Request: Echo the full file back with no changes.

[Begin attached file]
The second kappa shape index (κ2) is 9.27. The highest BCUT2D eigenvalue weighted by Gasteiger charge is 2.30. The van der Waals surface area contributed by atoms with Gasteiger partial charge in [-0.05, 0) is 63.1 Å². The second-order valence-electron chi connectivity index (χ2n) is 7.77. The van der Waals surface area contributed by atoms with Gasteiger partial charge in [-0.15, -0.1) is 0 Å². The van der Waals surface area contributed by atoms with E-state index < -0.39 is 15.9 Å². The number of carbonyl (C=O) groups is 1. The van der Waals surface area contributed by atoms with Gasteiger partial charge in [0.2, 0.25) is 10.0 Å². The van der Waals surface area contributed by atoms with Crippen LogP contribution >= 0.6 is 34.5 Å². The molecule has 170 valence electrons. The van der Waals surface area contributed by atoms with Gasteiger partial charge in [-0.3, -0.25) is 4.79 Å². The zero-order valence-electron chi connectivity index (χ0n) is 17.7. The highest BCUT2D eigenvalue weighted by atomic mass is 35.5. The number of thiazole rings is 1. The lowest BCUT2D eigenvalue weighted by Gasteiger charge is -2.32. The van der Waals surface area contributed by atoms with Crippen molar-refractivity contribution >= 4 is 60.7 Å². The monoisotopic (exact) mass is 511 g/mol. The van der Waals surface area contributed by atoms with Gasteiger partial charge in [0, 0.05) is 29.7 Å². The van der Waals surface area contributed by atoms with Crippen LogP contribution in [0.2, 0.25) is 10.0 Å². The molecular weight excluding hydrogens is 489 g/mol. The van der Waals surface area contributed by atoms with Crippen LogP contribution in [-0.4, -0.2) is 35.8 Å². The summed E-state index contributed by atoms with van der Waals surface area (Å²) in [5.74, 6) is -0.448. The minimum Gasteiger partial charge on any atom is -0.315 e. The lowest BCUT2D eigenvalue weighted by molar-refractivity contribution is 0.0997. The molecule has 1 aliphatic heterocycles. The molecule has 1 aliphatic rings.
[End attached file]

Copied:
The second kappa shape index (κ2) is 9.27. The highest BCUT2D eigenvalue weighted by Gasteiger charge is 2.30. The van der Waals surface area contributed by atoms with Gasteiger partial charge in [-0.05, 0) is 63.1 Å². The second-order valence-electron chi connectivity index (χ2n) is 7.77. The van der Waals surface area contributed by atoms with Gasteiger partial charge in [-0.15, -0.1) is 0 Å². The van der Waals surface area contributed by atoms with E-state index < -0.39 is 15.9 Å². The number of carbonyl (C=O) groups is 1. The van der Waals surface area contributed by atoms with Gasteiger partial charge in [0.2, 0.25) is 10.0 Å². The van der Waals surface area contributed by atoms with Crippen LogP contribution >= 0.6 is 34.5 Å². The molecule has 170 valence electrons. The van der Waals surface area contributed by atoms with Gasteiger partial charge in [-0.3, -0.25) is 4.79 Å². The zero-order valence-electron chi connectivity index (χ0n) is 17.7. The highest BCUT2D eigenvalue weighted by atomic mass is 35.5. The number of thiazole rings is 1. The lowest BCUT2D eigenvalue weighted by Gasteiger charge is -2.32. The van der Waals surface area contributed by atoms with Crippen molar-refractivity contribution >= 4 is 60.7 Å². The monoisotopic (exact) mass is 511 g/mol. The van der Waals surface area contributed by atoms with Gasteiger partial charge in [0, 0.05) is 29.7 Å². The van der Waals surface area contributed by atoms with Crippen LogP contribution in [0.2, 0.25) is 10.0 Å². The molecular weight excluding hydrogens is 489 g/mol. The van der Waals surface area contributed by atoms with Crippen LogP contribution in [-0.4, -0.2) is 35.8 Å². The summed E-state index contributed by atoms with van der Waals surface area (Å²) in [5.74, 6) is -0.448. The minimum Gasteiger partial charge on any atom is -0.315 e. The lowest BCUT2D eigenvalue weighted by molar-refractivity contribution is 0.0997. The molecule has 1 aliphatic heterocycles. The molecule has 1 aliphatic rings.